Im a dog groomer and I have to tell over 10 people a day about the dangers of shaving dogs in the summer. I am so sick of hearing people say "but shes panting" or "hes really hot". Shaving dogs in the heat is a bad idea, especially if they are outside alot. They are at a high risk of heat stroke with their fur gone. If you are going to get your dog a haircut I would suggest not going shorter than 3/4 of an inch. If its a longer haired breed such as a golden, chow, husky etc...try getting them a furminator bath to release the undercoat but leave their regular coat alone. If you absolutely feel that you need to shave your dogs there are two things you should do. First, apply dog sunblock before you go on your daily walks and second, keep them indoors until it grows back. Thank you ASPCA for getting this important information out here. There are alot of naive pet parents out there. Dogs 101 show also had this information in the episode with the samoyed that I was happy to see aired. Great Job!!!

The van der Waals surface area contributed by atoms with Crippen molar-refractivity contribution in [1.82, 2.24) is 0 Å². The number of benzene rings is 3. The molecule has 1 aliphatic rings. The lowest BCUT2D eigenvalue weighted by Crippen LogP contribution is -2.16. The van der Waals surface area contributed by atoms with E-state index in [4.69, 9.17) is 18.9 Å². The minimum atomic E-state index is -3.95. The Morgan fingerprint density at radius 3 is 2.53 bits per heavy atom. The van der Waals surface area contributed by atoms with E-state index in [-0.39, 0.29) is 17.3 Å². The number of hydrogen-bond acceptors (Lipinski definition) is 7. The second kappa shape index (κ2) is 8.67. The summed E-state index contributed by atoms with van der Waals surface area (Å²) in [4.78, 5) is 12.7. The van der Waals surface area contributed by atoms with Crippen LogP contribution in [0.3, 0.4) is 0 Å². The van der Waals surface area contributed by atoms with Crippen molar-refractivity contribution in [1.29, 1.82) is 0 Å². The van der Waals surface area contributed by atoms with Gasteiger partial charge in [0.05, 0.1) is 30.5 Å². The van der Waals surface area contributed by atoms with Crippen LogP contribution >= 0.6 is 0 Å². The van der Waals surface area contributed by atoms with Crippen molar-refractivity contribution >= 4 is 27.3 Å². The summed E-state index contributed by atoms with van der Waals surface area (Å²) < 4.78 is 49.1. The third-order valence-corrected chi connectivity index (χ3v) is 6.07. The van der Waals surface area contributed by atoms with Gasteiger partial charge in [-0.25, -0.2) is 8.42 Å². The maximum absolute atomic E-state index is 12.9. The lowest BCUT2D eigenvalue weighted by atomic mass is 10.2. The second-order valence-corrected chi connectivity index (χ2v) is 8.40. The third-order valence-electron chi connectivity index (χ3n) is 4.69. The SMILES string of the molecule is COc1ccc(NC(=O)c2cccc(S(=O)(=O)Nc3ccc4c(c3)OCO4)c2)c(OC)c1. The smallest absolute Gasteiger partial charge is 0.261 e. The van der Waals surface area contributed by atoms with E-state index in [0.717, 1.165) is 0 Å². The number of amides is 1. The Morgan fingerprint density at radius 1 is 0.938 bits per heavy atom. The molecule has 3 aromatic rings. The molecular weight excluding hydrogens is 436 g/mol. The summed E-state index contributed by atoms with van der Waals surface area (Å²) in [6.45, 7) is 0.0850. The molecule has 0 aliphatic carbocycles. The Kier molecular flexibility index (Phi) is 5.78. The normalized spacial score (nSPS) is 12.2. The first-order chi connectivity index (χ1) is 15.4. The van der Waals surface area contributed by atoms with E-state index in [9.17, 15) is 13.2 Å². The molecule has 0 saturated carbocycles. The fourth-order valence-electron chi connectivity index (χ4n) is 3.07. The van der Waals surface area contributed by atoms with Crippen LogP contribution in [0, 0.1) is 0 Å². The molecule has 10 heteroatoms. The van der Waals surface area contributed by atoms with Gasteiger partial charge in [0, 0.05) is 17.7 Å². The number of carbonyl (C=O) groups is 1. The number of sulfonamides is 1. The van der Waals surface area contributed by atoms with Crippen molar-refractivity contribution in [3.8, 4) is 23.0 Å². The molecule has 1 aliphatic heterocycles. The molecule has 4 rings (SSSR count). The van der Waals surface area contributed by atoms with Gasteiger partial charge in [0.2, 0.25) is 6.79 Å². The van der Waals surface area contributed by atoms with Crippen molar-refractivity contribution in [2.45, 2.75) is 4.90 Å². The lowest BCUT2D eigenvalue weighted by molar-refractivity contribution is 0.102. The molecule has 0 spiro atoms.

I'm also a groomer and totally agree. Thank you for taking the high road and not attacking others for their comments.


Great advice! When people think dogs are suffering because of their natural hair it is non-sense. Animals evolved this way and humans impose their neurosis on their pets. The dog's skin is exposed more and prone to being burned by sun. I've felt a dog with purposely shortened coat temperature compared to one left with natural coat and the difference is amazing. The dog shaved down is hotter ALWAYS. Please ASPCA continue to spread the truth regardless of who sends you donations. ASPCA is founded on principles of preventing cruelty. The above article is a perfect example of the Society's mission.


I am so thankful that you are getting this information out to the public. I had no idea that this was not good for my golden(Molly). From now on she will only get trimmed and I will use the furminator. Thanks!

James Barlow

We have a St. Bernard who could not survive if we did not clip her down in the summer. Did the same to our prior Old English with absolutely no problems.